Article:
- Remember the power of pictures. Photos and diagrams can quickly and efficiently convey information to a viewer—plus, they'll liven up your board! Just be sure to use relevant captions or subheads to further explain a photo's contents. And, don't put text on top of photos. It's hard to read! Tip: You want your board to be balanced. Use enough visual elements to help support and convey your information, but be careful not to make the board too cluttered.
- Use quality materials. From self-standing display boards to heavier papers and quality adhesives, gathering your materials before you start can make the project display board process a smoother experience. Tip: Our shopping list will help you determine what you need. We recommend keeping plenty of glue sticks on hand!
- Print your materials. Unless there is no alternative, don't hand-write elements for your display board. Use a word processing program to type up your information and headlines, and then print them out.
- Don't wait until the last minute. Creating a good project display board takes time. Not only do you need to map out how you want your information to appear, but you'll need to create your diagrams, charts, images, and text blocks and print them out (in the right sizes) to assemble on your board. Planning ahead is really important. Remember: There is more to creating a successful project display board than just gluing some hand-written pieces of paper in place!
Take Pride In Your Science Project By Taking Time with Your Display Board
Take care in creating your project display board! You worked hard on the project, and you want to share your results with others. To do so effectively, you'll have to draw them in. Reviewing our resources, planning ahead, and remembering that the final step in the process can be the make-or-break step, can help make the time you spend working on your project display board both efficient and effective.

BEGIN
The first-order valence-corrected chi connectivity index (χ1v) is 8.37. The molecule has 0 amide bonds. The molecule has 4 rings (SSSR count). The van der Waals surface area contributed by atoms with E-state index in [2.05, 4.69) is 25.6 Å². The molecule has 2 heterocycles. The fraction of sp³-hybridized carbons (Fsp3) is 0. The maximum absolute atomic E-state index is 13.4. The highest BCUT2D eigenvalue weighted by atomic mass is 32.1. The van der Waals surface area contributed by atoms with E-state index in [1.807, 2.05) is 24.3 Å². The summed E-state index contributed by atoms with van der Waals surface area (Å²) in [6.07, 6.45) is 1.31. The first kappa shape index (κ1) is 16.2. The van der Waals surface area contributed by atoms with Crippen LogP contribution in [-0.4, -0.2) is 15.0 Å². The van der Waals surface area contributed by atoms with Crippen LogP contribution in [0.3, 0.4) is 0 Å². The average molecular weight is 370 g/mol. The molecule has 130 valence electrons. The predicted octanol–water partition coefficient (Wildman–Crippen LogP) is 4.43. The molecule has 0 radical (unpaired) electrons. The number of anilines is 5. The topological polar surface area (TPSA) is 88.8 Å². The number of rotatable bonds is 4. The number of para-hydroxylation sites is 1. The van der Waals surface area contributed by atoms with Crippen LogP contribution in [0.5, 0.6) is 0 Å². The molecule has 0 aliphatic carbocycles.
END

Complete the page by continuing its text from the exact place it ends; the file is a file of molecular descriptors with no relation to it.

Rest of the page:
In the end, there's a bit of a trick to the process... your board has to be good enough and well-designed enough that the board itself is not what stands out—the science does. Says Slutz, "People always want to know 'what is the best board you've seen?' The truth is, I have no idea. I can give you a long list of awful ones! Ones where I couldn't read the text because the font was too difficult to read, or the display was covered in so many extra decorations that I couldn't find the information I was looking for, or the board was so tall that half of the sections were above my head, and I couldn't see them. The truth is, the best display boards I forget about, and instead I remember something far more exciting to me—the scienceonthe board. And really, that's the whole point."
You Might Also Enjoy These Related Posts:
- Ebola Fighters Receive TIME Recognition
- Ebola Outbreak Reaches Epidemic Proportions in West Africa
- New Science Standards Emphasize the Engineering Design Process
- Excitement About Iron Man Fuels Student Science Inquiry
- Community Support for Science
- Frankenstorm Science: Hurricane Sandy
- Student Shares Story of Garage-based Lab and Wins Bio-Rad Scholarship
- Intel ISEF Winners Named
Explore Our Science Videos
Walking Water Experiment
Why Won't it Mix? Discover the Brazil Nut Effect
Slow Motion Craters - STEM Activity